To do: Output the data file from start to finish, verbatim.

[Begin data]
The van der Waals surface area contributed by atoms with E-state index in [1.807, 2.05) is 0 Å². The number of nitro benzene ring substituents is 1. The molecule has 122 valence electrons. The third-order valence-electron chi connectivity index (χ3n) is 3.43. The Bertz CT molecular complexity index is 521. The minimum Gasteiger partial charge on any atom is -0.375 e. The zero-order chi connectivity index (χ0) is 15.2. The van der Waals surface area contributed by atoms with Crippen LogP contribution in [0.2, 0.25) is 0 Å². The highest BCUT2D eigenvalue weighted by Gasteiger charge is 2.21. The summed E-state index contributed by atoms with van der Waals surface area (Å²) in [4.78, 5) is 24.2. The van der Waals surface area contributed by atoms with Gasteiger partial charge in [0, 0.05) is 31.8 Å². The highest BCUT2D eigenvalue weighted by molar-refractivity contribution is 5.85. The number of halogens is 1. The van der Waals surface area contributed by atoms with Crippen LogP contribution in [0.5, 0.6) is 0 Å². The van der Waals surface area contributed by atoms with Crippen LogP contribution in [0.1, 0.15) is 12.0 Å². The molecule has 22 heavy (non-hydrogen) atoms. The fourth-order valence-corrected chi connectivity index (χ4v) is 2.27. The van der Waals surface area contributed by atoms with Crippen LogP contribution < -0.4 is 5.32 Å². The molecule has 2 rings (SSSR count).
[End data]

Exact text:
The van der Waals surface area contributed by atoms with E-state index in [1.807, 2.05) is 0 Å². The number of nitro benzene ring substituents is 1. The molecule has 122 valence electrons. The third-order valence-electron chi connectivity index (χ3n) is 3.43. The Bertz CT molecular complexity index is 521. The minimum Gasteiger partial charge on any atom is -0.375 e. The zero-order chi connectivity index (χ0) is 15.2. The van der Waals surface area contributed by atoms with Crippen LogP contribution in [0.2, 0.25) is 0 Å². The highest BCUT2D eigenvalue weighted by Gasteiger charge is 2.21. The summed E-state index contributed by atoms with van der Waals surface area (Å²) in [4.78, 5) is 24.2. The van der Waals surface area contributed by atoms with Gasteiger partial charge in [0, 0.05) is 31.8 Å². The highest BCUT2D eigenvalue weighted by molar-refractivity contribution is 5.85. The number of halogens is 1. The van der Waals surface area contributed by atoms with Crippen LogP contribution in [0.5, 0.6) is 0 Å². The van der Waals surface area contributed by atoms with Crippen LogP contribution in [0.1, 0.15) is 12.0 Å². The molecule has 22 heavy (non-hydrogen) atoms. The fourth-order valence-corrected chi connectivity index (χ4v) is 2.27. The van der Waals surface area contributed by atoms with Crippen LogP contribution < -0.4 is 5.32 Å². The molecule has 2 rings (SSSR count).